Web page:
Editor's note: John Radosta is a parent of an Ohrenberger School student, and he lives in Jamaica Plain. Last Thursday, I was one of over 200 people who came to the Ohrenberger School for a presentation by the Boston Public Schools on the School Assignment proposals. The crowd was the largest of the BPS meetings that are being held over the course of two weeks, perhaps because it is the only meeting near to Roslindale and Jamaica Plain as well. In addition to a number of School Committee, External Advisory Committee members, and about half a dozon BPS principals, state Rep. Ed Coppinger attended, as well as City Councilors John Connolly and Matt O’Malley who distributed information on their own plan for BPS, billed the “Quality Choice Plan…
Friday, October 5, 2012
The Boston Public Schools said that a "grandfathering" claus is included in all school choice plans, so students will be able to remain in their current schools once a new system begins.
Boston Public School officials said that students will be able to remain in their present school even after a new student assignment plan begins. School officials sent out a press release specifically about the issue. 'Can my child stay in his or her school if we adopt a new assignment plan?' We are doing our best to answer your great questions about our Improving School Choice proposals. One of the most common questions we have received so far comes from parents of current students, who are asking whether their child can stay in his or her current school under whatever plan we create.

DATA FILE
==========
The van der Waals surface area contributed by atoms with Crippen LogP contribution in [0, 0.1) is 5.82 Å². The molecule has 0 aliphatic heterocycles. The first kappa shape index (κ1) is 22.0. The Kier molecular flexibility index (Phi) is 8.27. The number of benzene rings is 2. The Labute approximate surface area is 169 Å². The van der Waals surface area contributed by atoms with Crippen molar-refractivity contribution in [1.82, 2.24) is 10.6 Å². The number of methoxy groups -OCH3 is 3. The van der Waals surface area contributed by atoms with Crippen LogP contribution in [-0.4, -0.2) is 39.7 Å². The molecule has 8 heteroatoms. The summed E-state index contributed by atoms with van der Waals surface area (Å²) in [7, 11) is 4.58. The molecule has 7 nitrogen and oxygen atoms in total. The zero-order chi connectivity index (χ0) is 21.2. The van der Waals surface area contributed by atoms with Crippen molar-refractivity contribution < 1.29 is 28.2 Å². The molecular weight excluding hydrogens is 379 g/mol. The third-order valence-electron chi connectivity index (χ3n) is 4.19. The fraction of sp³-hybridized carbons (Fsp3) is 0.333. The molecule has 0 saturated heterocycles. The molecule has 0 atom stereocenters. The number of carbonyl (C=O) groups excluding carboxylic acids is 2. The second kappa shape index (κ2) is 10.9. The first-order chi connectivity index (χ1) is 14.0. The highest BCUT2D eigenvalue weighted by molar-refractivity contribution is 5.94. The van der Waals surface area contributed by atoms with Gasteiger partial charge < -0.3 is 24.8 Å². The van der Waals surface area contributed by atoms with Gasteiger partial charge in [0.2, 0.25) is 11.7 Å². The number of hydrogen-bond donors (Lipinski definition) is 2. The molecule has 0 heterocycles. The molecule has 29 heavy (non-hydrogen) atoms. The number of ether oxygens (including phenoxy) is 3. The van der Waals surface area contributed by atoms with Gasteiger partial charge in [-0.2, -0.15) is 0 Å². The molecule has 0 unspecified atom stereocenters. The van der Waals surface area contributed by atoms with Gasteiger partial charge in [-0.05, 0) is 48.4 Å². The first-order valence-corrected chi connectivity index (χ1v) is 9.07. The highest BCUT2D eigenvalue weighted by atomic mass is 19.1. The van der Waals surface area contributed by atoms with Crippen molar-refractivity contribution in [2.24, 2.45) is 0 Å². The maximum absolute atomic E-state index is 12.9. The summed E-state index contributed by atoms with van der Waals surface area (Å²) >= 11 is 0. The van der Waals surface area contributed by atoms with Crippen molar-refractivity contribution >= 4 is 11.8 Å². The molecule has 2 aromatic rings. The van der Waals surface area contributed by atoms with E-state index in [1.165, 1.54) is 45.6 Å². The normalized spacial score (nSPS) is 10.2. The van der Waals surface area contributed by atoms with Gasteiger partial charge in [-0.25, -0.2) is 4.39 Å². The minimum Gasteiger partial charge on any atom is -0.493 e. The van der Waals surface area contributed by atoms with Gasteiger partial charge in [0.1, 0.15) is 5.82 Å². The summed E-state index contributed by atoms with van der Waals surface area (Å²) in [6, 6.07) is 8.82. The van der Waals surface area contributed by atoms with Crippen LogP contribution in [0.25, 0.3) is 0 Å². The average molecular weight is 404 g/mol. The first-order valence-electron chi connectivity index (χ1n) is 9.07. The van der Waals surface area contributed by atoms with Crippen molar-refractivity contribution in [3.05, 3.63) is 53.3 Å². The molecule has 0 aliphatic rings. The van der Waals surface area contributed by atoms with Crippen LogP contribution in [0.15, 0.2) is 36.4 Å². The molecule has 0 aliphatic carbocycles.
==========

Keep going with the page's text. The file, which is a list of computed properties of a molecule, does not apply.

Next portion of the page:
The answer is yes. At Wednesday's Boston School Committee meeting, Superintendent Carol Johnson recommended to the Boston School Committee to create a '…
Wednesday, October 3, 2012
City Councilors John Connolly and Matt O'Malley joined with Reps. Linda Dorcena Forry, Nick Collins, Ed Coppinger and Russell Holmes to present their alternative to the Boston Public Schools' five options.